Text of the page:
Combat Controller Sean Harvell


Jul 28, 2012
Washington State
“A decorated combat veteran and native Long Beach resident was found dead Tuesday floating in the water off Alamitos Beach in what authorities say appears to be an “accidental death.”

Retired Air Force Staff Sgt. Sean Harvell, 33, was awarded two Silver Stars, the nation’s third highest award for valor, for combat air control while under enemy fire in Afghanistan. The Air Force cited Harvell for exposing himself to enemy fire to direct air support that killed hundreds of enemy combatants during battles in May and July 2007.

His death Tuesday was confirmed by the Los Angeles County Coroner’s Office.

A close family friend, 64-year-old Jeff Harris, confirmed Harvell’s identity as a decorated veteran.

Harvell’s younger brother, Air Force Staff Sgt. Andrew W. Harvell, 26, died Aug. 6, 2011 in Wardak province, Afghanistan, when a CH-47 Chinook helicopter he was in crashed after being hit with enemy fire from Taliban insurgents.

The Press-Telegram is awaiting comment from the U.S. Air Force.

Harvell was declared dead at 12:59 a.m. Tuesday, said Ed Winter, assistant chief at the Coroner’s Office. His cause of death is being ruled a possible accident. An autopsy is pending and no other details were available Tuesday evening.

Long Beach firefighters were dispatched to the scene near S. 9th Place and E. Ocean Boulevard at 12:46 a.m. after a person called reporting a person down and possibly drowned, said Brian Fisk, a Long Beach Fire Department spokesman. An unknown person pulled Harvell from the water by the time two firefighters and police arrived.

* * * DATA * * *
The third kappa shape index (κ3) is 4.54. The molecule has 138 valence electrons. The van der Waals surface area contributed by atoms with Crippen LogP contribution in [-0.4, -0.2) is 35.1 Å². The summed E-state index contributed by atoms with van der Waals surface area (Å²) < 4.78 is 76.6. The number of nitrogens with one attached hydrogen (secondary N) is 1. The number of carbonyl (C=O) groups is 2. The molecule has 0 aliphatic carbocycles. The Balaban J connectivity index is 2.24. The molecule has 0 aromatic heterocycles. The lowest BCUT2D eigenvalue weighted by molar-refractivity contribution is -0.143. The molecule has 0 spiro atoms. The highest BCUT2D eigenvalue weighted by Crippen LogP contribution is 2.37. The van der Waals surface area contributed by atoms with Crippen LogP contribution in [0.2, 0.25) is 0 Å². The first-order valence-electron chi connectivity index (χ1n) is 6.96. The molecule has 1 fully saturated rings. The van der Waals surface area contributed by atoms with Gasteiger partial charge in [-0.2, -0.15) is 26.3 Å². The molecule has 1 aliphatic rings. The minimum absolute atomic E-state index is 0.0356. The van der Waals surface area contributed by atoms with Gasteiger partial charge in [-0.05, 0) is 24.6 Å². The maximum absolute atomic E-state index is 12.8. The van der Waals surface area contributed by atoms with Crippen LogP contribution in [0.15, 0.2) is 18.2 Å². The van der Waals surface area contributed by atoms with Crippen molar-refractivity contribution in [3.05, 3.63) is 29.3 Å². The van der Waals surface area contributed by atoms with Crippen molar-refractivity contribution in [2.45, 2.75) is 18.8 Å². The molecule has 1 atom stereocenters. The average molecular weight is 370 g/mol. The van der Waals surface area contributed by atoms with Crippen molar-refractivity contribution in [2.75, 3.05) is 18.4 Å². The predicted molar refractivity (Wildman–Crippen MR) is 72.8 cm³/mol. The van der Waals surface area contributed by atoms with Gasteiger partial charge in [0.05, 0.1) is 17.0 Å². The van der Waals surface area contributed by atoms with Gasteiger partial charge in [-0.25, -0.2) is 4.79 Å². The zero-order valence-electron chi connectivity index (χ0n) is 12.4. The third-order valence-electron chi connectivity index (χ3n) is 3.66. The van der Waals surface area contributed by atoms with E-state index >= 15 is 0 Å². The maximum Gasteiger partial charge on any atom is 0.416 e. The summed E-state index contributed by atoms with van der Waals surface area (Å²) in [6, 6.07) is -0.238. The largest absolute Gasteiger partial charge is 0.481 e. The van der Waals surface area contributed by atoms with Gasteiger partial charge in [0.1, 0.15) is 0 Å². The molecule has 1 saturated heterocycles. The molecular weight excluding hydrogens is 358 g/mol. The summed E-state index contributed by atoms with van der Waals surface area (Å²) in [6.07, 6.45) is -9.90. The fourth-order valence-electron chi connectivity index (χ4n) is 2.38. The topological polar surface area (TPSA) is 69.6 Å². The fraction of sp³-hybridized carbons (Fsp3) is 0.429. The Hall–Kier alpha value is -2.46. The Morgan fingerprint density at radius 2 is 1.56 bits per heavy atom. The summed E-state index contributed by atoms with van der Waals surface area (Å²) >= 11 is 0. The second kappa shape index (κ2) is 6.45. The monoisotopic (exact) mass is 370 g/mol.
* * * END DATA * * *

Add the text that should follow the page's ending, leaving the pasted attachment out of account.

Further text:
Harvell was cold from the water and couldn’t be revived despite CPR, Fisk said.

Sean Harvell earned his first Silver Star for his actions during operations near Garm Ab Village and Kajaki Sofia, Afghanistan, on May 8 and 30, 2007 while serving as a Combat Controller with the 22nd Expeditionary Special Tactics Squadron.

Despite facing ferocious enemy fire from as close as five meters, he directed air attacks that destroyed Taliban positions, saving his teammates’ lives, according to his award citation. Later, during an ambush, he directed F-18 strafing runs within 45 feet of his position to rout enemy insurgents.

“On 30 May 2007, while attempting the recovery of a downed CH-47 helicopter and United States Army aircrew, he was wounded and knocked unconscious by a rocket propelled grenade fired by Taliban militants in a daring daylight ambush,” the citation said. “Regaining consciousness and bleeding from multiple wounds, Sergeant Harvell engaged Taliban fighters with his personal M-4 carbine, M-12 shotgun and then grenades while simultaneously directing deadly, danger-close air attacks on the insurgent force, effectively neutralizing all enemy threats to his team and allowing another special operations team to recover the remains of all service members and sensitive equipment from the crash site.”

Harvell was awarded a Bronze Oak Leaf Cluster in lieu of a second Silver Star for actions with the same unit in combat on July 25, 2007.